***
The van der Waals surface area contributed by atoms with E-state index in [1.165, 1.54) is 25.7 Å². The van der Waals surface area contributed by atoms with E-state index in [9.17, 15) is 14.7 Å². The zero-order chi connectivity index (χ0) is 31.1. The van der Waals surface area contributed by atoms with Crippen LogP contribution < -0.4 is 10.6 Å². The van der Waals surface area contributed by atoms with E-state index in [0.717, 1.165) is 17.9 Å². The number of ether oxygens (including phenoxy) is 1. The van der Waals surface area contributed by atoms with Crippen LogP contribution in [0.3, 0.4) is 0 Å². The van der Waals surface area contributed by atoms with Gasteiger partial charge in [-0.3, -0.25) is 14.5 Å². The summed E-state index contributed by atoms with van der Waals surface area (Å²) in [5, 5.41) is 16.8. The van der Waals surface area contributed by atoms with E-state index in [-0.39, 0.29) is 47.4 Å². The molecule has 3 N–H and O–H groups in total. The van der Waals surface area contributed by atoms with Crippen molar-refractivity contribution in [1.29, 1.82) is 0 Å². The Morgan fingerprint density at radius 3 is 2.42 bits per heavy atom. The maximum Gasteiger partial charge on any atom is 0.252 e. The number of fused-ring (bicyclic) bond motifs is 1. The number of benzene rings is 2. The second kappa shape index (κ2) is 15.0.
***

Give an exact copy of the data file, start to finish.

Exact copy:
The van der Waals surface area contributed by atoms with E-state index in [1.165, 1.54) is 25.7 Å². The van der Waals surface area contributed by atoms with E-state index in [9.17, 15) is 14.7 Å². The zero-order chi connectivity index (χ0) is 31.1. The van der Waals surface area contributed by atoms with Crippen LogP contribution < -0.4 is 10.6 Å². The van der Waals surface area contributed by atoms with E-state index in [0.717, 1.165) is 17.9 Å². The number of ether oxygens (including phenoxy) is 1. The van der Waals surface area contributed by atoms with Crippen LogP contribution in [0.3, 0.4) is 0 Å². The van der Waals surface area contributed by atoms with Gasteiger partial charge in [-0.3, -0.25) is 14.5 Å². The summed E-state index contributed by atoms with van der Waals surface area (Å²) in [5, 5.41) is 16.8. The van der Waals surface area contributed by atoms with E-state index in [-0.39, 0.29) is 47.4 Å². The molecule has 3 N–H and O–H groups in total. The van der Waals surface area contributed by atoms with Crippen molar-refractivity contribution in [1.29, 1.82) is 0 Å². The Morgan fingerprint density at radius 3 is 2.42 bits per heavy atom. The maximum Gasteiger partial charge on any atom is 0.252 e. The number of fused-ring (bicyclic) bond motifs is 1. The number of benzene rings is 2. The second kappa shape index (κ2) is 15.0.